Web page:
But teapot stories are not ready to drink yet. Far from it. Instead, after completing each teapot burst, I turn back into a percolator again, with intermittent bursts of teapot. I repeat this percolator/teapot process again and again until every word and moment pushes the story or poem forward in a fun meaningful way.

Finally it’s time for the finishing touches. At this point, I think rather than teapot or percolator, I become like a fine wine taster- sniffing and swishing – to make sure each sentence, phrase, and plot turn has just the right – je ne sais quoi – so that the story is magnifique – or at least as magnifique as I can make it-before I send it off to my agent to review.

So, dear writing friends, which are you – percolator or teapot?   Happy writing all!

Note: Over the summer, I will be sharing some of my favorite analogies from years past as I stockpile new ones for the fall and beyond. This oldie but goodie was first published in January 2017. I was reminded of it one morning this past week because my husband was percolating coffee while I was steeping tea! I’ve updated the picture with LOVE IS KIND since I love the teapot Miss A made me to celebrate the release of the hardcover and I’m looking forward to the release of the board book in just a few weeks – August 6th!

LOVE IS KIND Book Jacket Workshop: Thank you, Cranford Public Library!

IMG_7963.JPGI spent a LOVELY (and fashionable) hour at the Cranford Public Library this morning sharing LOVE IS KIND at my Book Jacket Workshop for kids ages 5+. First, we read the story. Then it was time for a quick history of book jackets, using my own jackets (and impeccable sense of style ) to demonstrate how book jackets developed from plain (like my brown corduroy) dust covers, protecting the fancy book beneath, to colorful (i.e. plaid jacket) covers meant to catch a readers eye like the adorable covers to GOODNIGHT ARK and LOVE IS KIND (Zonderkidz) … to even fancier (like that sequined jacket and the glittery cover of DIVA DELORES AND THE OPERA HOUSE MOUSE (Sterling Publishing) )to really make a book stand out. And then it was time for them to make their own covers and they did a FANTASTIC job! I even had the pleasure of having several kids read their flap copy to me – with adorable bios! Thank you for having me, Lauren and staff, and thanks for putting so much effort and joy into your projects, kids! Here are a few pictures that capture the feel of the morning. Let’s keep spreading BOOK LOVE!

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AUTHOR SPOTLIGHT: A Chat with Picture Book Author Melissa Stoller in Celebration of the Release of SCARLET’S MAGIC PAINTBRUSH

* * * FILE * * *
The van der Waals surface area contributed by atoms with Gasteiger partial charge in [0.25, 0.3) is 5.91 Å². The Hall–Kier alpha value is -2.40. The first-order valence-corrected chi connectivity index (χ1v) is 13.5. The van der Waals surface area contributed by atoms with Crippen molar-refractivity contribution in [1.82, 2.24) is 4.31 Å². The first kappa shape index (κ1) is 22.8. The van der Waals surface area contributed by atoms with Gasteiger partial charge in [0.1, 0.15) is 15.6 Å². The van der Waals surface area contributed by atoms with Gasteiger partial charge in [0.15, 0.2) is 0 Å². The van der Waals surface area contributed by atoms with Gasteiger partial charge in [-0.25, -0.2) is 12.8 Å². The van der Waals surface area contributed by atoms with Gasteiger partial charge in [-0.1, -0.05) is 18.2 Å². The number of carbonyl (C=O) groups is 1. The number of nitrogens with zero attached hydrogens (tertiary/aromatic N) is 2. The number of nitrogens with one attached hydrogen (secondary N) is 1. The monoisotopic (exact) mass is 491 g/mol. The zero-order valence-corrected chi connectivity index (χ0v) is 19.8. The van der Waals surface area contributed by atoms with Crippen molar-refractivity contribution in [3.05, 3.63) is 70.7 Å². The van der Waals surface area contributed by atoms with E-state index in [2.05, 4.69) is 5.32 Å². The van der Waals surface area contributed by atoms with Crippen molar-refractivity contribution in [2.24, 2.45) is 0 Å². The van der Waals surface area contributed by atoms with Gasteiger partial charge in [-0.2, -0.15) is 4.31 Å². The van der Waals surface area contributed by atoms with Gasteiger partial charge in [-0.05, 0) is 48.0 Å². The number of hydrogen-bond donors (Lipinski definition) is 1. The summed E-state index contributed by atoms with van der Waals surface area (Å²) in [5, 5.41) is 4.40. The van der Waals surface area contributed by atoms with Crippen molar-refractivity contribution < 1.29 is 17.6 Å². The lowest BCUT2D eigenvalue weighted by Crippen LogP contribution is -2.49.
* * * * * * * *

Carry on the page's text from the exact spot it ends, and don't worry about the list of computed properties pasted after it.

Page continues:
Scarlet's Magic Paintbrush

Today I’m delighted to have fellow picture book author Melissa Stoller as my guest.  Last year Melissa released her first chapter book, The Enchanted Snow Globe Collection: Return to Coney Island and her debut picture book, Scarlet’s Magic Paint Brush is about to release!  Please join me in welcoming her as we celebrate the upcoming release of this charming new book with an interview and I’ve chosen to write my questions in lovely teal to match the cover. Let’s get started. 

Thanks so much for joining us today, Melissa. Can you tell us a little bit about yourself? How did you become a writer?

Thanks so much for hosting me on Laura Sassi Tales! You know I adore Diva Delores and the Opera House Mouse, and I look forward to adding Love is Kind to my picture book collection!    (Thank, you, Melissa, for your kind words.) 

My writing journey has many twists and turns! I am a lawyer and also worked as a legal research and writing instructor and law school career counselor. When my oldest daughter was born twenty-two years ago, I tried writing picture books and amassed a huge folder of rejection letters. I took a break and wrote a parent resource book titled The Parent-Child Book Club: Connecting with your Kids Through Reading. I also concentrated on writing parenting articles. Around five years ago, I decided to get back to writing for children. I took many classes, participated in lots of workshops and writing challenges, and attended several conferences to concentrate on craft. Also, I joined several critique groups as well, and I have been a member of SCBWI since 1997! I’m so happy that my debut picture book, SCARLET’S MAGIC PAINTBRUSH, will be in children’s hands very soon!

That’s an amazing journey, with lots of twists and turns, but I can see you were following an inner map that led you to this point. I’m glad you kept at it!

The premise of Scarlet’s Magic Paintbrush is – what happens to a child’s creativity if a magic paintbrush suddenly disappears – is adorable.  What inspired you to create this story?  Do you, perhaps, own a magic paint brush?

Thanks, Laura! I am so excited about my debut picture book, Scarlet’s Magic Paintbrush, illustrated by Sandie Sonke (www.SandieSonkeIllustration.com) releasing October 16th with Clear Fork Publishing. Sandie’s illustrations are incredible and it was such a joy to see how she brought her vision to this project. I sometimes wish I owned a magic paintbrush or even a magic pen! The inspiration for this story actually floated into my mind when I was in the Metropolitan Museum of Art in New York City where I live. I was gazing at my favorite Impressionist paintings, a Monet specifically. I remember thinking, “What would it be like to paint like Monet? I wonder what would happen if I had a magic paintbrush?” From there, I started thinking of all the possibilities about painting with a magic brush, and then I wondered about what would happen if the magic brush disappeared.